It will always come down to your word against theirs if you don’t have something on paper, so you should always avoid negotiating over the phone or even by talking in person unless you bring a written proposal for them to sign.
Landlords know what people are dealing with right now, and in my experience they’re willing to work with people who are willing to work with them. Of course every landlord is different and some aren’t going to engage with you, but it’s always worth trying to negotiate directly.
If things escalate later on you’ll have a record of your attempts to work with your landlord, and under the circumstances landlords won’t look good in court if they didn’t make an effort to meet in the middle.
Don’t promise too much, don’t put yourself in a position where you won’t be able to make rent again next month and you’re stuck in the same situation. Just be very open and tell them how much you could realistically pay moving forward.
Now in an ideal scenario at this point, your landlord understands, maybe they received forbearance on the mortgage, they can cut you a little slack. In that case just stick to the plan, keep updating them if anything changes, and do your best to make regular payments.
If possible, pay your rent in certified checks so you have a record of when and how much you paid.
On the other hand, and again hopefully this doesn’t happen in your case, but your landlord isn’t legally obligated to accept reduced rent, and they may try to move forward with an eviction whenever that’s possible in your area.
Being evicted is obviously a scary situation, especially right now, but it isn’t the end of the world.
Evictions are heavily backed up in many places right now, housing courts may not even be fully reopened yet, so you have time and you have resources. But it’s even more important to move quickly when your landlord is taking legal action to remove you from your residence.
The first thing you want to do is get in touch with a lawyer who specializes in evictions and tenants’ rights, again free legal services are available in some places, but even if that’s not an option it may be worth paying a lawyer if you think you have a case.
So again there’s no one-size-fits-all way to fight an eviction, especially with readers from around the country and even around the world. Ultimately it’s going to come down to the laws and regulations in your area.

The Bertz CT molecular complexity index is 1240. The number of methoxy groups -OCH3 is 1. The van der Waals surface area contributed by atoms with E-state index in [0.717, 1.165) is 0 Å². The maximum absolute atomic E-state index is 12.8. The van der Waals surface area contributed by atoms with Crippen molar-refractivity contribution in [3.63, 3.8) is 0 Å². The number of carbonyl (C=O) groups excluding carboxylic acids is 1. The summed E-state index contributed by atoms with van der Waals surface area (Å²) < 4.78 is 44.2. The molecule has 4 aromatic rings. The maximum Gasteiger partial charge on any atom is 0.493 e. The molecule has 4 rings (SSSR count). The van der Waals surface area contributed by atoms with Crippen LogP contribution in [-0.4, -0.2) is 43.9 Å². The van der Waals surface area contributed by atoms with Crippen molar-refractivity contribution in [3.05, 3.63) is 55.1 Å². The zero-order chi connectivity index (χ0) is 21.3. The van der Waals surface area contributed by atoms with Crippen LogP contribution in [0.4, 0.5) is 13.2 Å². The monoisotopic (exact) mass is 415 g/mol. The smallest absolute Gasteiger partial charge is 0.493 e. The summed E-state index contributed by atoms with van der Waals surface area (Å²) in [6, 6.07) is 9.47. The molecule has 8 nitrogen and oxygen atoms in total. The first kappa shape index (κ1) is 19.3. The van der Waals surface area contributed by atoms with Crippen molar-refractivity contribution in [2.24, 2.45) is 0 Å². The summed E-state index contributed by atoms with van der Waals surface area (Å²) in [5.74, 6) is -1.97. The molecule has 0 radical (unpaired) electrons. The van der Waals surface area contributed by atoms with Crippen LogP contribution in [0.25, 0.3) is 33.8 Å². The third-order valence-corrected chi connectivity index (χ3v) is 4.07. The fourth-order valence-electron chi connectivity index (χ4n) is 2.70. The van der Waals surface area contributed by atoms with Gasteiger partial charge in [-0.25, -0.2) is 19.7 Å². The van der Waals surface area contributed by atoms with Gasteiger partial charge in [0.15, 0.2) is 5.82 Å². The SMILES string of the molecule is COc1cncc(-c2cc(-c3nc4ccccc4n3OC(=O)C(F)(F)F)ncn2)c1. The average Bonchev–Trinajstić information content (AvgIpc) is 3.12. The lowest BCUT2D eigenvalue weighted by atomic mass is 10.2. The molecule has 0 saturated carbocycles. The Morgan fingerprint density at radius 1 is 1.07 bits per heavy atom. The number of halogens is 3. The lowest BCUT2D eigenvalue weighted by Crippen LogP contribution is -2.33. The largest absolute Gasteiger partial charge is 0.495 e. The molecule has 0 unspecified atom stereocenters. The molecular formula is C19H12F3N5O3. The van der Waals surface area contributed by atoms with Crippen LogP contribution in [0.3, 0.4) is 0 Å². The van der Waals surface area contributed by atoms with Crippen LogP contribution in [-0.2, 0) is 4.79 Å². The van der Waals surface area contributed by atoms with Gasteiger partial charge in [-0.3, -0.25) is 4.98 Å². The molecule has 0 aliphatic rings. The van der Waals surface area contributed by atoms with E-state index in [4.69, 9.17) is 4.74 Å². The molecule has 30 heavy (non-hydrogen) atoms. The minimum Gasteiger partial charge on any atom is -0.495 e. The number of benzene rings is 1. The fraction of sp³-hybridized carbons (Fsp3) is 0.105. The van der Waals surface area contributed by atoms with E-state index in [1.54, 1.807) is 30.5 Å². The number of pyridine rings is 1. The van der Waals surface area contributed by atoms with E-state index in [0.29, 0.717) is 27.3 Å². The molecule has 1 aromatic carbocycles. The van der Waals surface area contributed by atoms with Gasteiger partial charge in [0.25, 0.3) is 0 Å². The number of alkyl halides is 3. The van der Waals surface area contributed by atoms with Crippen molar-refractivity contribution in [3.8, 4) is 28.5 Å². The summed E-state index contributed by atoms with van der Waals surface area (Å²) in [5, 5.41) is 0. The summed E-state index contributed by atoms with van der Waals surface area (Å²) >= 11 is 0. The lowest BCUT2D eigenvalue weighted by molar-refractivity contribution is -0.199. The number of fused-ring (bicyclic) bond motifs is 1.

Here in California, for example, you can legally withhold rent if there’s an issue in your building or your unit that makes it uninhabitable. This depends on the value of the repairs, but you could get a significant reduction in rent if you’re able to prove that there’s a serious problem that the landlord hasn’t addressed, especially if you can document that they’ve failed to respond to your requests.
In some cases, the tenants actually file a lawsuit against the landlord rather than waiting to fight back against an eviction.
But I’m not an expert, I can’t provide legal advice. Just get in touch with a lawyer, let them know what’s happening, and see if they think there’s anything you can do.
Thanks for reading to the end of the article, there’s a lot to cover here, and I could probably write several more pieces on this topic but hopefully this cleared up some of your questions. Again so much of standing up for yourself as a tenant depends on your unique circumstances, so there’s only so much I can write that will apply to everyone.
Of course, stay tuned right here on Money Done Right and my YouTube channel for updates on this and other issues that affect your financial life. If you’ve seen my recent stimulus updates, you know that help probably won’t come through Congress, at least not right now.
Who knows, we just have to hope that Congress will pull through for the people. It doesn’t look like that’s going to happen right now, but hopefully at some point in the future.